February 25, 1996

Digital Reality Strikes Movieland

HOLLYWOOD, Calif. -- In the movie business, it still helps -- more than people here care to admit -- to be seen driving up to the right restaurant in the right car and greeting a powerful agent.

But more and more, it helps to know your way around the new movie back lot -- a computer work station.

Ever since the computer-generated dinosaurs proved the moneymaking power of digital movie making, Hollywood has had a bad case of the digital bug. Directors gleefully talk the patois of gigabytes and computer rendering.

The problem is, investors got the bug even worse. The promise of transforming the film industry into a fully computerized factory for all sorts of entertainment products led the shares of several companies sharply higher several years ago. Remember, that was before the obsession with the Internet.

Today, the shares of some of those companies -- Silicon Graphics, which dominates the work station end of the digital studio, Avid Technology and Discreet Logic -- are limping. Stock in Silicon Graphics once traded at about 28 times its earnings, and it has now fallen back to about 17.

(The company said late Friday that it would make a major announcement Monday morning, and there was speculation that it was going to acquire Cray Research.)

Expectations for these companies, it seems, are merely sliding back into line with reality. After all, if there is one thing that has not changed in Hollywood, it is the industry's ability to sell hype.

The digital studio is coming, and it is producing billions of dollars for the companies that make the hardware and software on which digital talking pigs and the like are created. The process is just taking longer than many people had expected.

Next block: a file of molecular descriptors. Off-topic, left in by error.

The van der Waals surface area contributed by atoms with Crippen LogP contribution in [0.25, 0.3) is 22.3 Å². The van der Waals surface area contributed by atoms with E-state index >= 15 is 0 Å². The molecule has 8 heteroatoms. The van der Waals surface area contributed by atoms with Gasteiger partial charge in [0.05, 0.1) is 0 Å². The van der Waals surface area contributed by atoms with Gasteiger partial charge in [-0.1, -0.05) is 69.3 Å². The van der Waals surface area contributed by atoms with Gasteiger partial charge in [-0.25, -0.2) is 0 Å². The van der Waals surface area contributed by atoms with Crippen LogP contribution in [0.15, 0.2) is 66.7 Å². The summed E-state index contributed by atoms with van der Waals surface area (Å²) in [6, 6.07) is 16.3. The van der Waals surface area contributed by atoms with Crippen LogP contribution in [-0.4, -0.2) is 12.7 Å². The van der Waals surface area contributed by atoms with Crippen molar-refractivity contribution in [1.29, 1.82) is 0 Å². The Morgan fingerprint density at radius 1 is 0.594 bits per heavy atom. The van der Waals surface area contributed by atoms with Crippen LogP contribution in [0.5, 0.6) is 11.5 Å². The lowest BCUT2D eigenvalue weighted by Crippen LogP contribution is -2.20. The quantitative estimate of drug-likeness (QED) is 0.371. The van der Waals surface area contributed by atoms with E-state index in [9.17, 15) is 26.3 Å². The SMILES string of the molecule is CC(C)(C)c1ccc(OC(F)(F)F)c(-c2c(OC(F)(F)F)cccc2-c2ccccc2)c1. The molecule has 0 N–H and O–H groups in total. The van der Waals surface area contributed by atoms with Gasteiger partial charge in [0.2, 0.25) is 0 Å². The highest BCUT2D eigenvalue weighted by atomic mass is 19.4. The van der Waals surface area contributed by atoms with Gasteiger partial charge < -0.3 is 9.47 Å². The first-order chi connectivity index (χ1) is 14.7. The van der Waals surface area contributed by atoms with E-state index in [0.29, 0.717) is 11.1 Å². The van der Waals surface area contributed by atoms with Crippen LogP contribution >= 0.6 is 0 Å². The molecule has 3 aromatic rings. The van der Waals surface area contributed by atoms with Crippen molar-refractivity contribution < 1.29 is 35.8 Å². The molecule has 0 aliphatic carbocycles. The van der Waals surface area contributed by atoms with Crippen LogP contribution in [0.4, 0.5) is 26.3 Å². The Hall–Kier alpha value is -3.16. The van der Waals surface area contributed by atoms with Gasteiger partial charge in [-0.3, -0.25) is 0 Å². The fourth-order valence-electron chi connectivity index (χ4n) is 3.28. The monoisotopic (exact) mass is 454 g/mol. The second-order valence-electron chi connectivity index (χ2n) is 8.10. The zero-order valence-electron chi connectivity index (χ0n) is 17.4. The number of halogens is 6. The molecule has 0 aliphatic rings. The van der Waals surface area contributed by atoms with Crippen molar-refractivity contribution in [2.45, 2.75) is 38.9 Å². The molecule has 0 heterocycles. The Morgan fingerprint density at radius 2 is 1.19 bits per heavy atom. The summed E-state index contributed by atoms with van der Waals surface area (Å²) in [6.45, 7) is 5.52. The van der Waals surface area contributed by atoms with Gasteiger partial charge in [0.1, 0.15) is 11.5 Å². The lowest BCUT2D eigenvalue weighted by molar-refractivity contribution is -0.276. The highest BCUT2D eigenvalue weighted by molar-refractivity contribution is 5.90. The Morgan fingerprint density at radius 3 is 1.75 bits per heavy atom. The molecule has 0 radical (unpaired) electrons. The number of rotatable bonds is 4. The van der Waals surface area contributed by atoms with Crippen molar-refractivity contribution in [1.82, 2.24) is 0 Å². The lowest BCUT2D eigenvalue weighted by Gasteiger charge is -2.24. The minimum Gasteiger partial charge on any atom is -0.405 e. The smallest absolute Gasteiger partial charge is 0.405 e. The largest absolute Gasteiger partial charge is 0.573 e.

The digitization of the entertainment business is changing the way people here think. James Cameron, the director of the heavily computerized movie "Terminator II" and an owner of Digital Domain, a hot special-effects shop, delivered a lyrical talk here last week in which he jumped from poetic visions to blunt talk of "harvesting" new products from the company's digitized film library.

The occasion for Cameron's talk was the announcement that Cox Enterprises, a big media company, was joining Digital Domain's other big shareholder, IBM, as an investor in this digital studio. "There has been a ton of hype about this," said Scott Ross, Digital Domain's president.

Wall Street analysts are more sober on the prospects of this business, but still find them promising, especially when the digital studio is seen as an adjunct to the range of entertainment products, from animated shows based on movies to computer games and CD-ROMs.

Silicon Graphics, for instance, now receives about 20 percent of its revenue from the entertainment industry, up from 5 percent two years ago.

"The thing many people don't realize is that the digital studio is not just a work station and some software where you make some special effects," said Rick Selvage, general manager of IBM's media and entertainment business. The data have to be stored, managed, retrieved and distributed.

"Some studios get it better than others, Selvage added, "but eventually they'll all do this."

Laura Conigliaro, an analyst at Prudential Securities, said: "It's like anything that's complex, pioneering and new -- there are problems. But in the long run, it's very promising."

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